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We learn from Alma and the four sons of Mosiah that godly sorrow and suffering are essential parts of the true repentance process. “They suffered much anguish of soul because of their iniquities” (Mosiah 28:4). We have not repented if we have not suffered. (Paul also taught that godly sorrow brings repentance unto salvation; 2 Corinthians 7:10; see also Psalm 38:17–18; Ezekiel 16:61.) Alma wrote about “wading through much tribulation,” “repenting nigh unto death,” “an everlasting burning,” “the gall of bitterness,” “bonds of iniquity,” “the darkest abyss,” and being “racked with eternal torment.” In his other account (Alma 36:12–19), he added other terms of anguish: “tormented with the pains of hell,” “inexpressible horror,” “pains of a damned soul,” “harrowed up by the memory of my many sins” and “everlasting chains of death.”

A rack is an instrument of torture, and a harrow is a farm tool used to break up hard earth to make it cultivable—therefore, symbolically also an instrument of torture or torment. Alma used vivid terminology to portray to us this scene of godly suffering. Today we might use terms such as ugly, rotten, dirty, despicable, sick, and gross to sum up our innermost contempt toward the sins that we have committed.

Through all the darkness and desperation he felt, Alma had to turn to the Light; his mind caught hold on the thought of Jesus Christ, the Light of the world, who atoned for sins and takes them away (Alma 36:17–20). That Light brought exquisite joy to displace the dark feelings of anguish and despair. The Holy Ghost brings to our minds and hearts the uplifting desire to come to the Savior. The Holy Ghost will cause our souls to be bothered by our sins until we either chase the Spirit away or we repent. Alma would later teach his son, “Let your sins trouble you, with that trouble which shall bring you down unto repentance” (Alma 42:29).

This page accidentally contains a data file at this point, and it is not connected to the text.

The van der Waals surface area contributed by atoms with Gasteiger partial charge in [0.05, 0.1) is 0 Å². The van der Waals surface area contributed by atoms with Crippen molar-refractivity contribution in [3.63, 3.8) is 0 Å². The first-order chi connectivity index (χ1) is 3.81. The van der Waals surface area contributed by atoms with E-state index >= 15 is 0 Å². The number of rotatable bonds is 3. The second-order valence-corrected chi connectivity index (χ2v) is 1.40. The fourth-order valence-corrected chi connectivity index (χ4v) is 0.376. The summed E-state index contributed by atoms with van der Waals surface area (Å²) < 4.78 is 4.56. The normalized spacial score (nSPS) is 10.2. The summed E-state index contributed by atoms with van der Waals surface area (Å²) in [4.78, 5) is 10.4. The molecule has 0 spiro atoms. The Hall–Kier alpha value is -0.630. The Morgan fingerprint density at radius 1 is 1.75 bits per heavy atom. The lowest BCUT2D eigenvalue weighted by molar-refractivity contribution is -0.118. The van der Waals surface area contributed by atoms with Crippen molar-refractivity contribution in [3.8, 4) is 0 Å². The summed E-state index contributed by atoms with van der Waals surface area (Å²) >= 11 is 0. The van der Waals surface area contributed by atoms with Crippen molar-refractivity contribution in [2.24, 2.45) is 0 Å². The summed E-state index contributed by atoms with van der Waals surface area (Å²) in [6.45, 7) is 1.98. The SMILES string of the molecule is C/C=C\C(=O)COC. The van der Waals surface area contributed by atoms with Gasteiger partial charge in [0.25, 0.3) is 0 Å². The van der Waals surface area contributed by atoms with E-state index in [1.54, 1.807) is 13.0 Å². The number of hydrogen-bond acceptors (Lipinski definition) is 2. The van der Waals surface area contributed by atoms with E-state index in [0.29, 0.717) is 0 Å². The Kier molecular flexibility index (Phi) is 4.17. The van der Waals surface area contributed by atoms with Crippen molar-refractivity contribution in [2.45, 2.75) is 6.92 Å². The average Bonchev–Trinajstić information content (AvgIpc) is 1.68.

True repentance is not merely feeling guilty for being discovered in our sins or the shame or embarrassment for having to confess—it is a deep-felt sorrow and suffering, our part of the cleansing and strengthening process to remove sin from our lives. At the same time, we turn to our Redeemer for the rest of the process of permanent removal of those sins—to make us a new person and a different person, one who would never again commit those sins.

Mighty change had occurred in a gloriously monumental way. Whereas sinful Alma admitted that “the very thought of coming into the presence of my God did rack my soul with inexpressible horror” (Alma 36:14), when his genuine repentance was complete his feelings about God were dramatically altered. Said he, “There can be nothing so exquisite and sweet as was my joy” (Alma 36:21), and when he saw God in his heaven he exclaimed, “My soul did long to be there” (Alma 36:22).

D. Kelly Ogden, Andrew C. Skinner -

D. Kelly Ogden, Andrew C. Skinner

Verse by Verse: The Book of Mormon: Vol. 1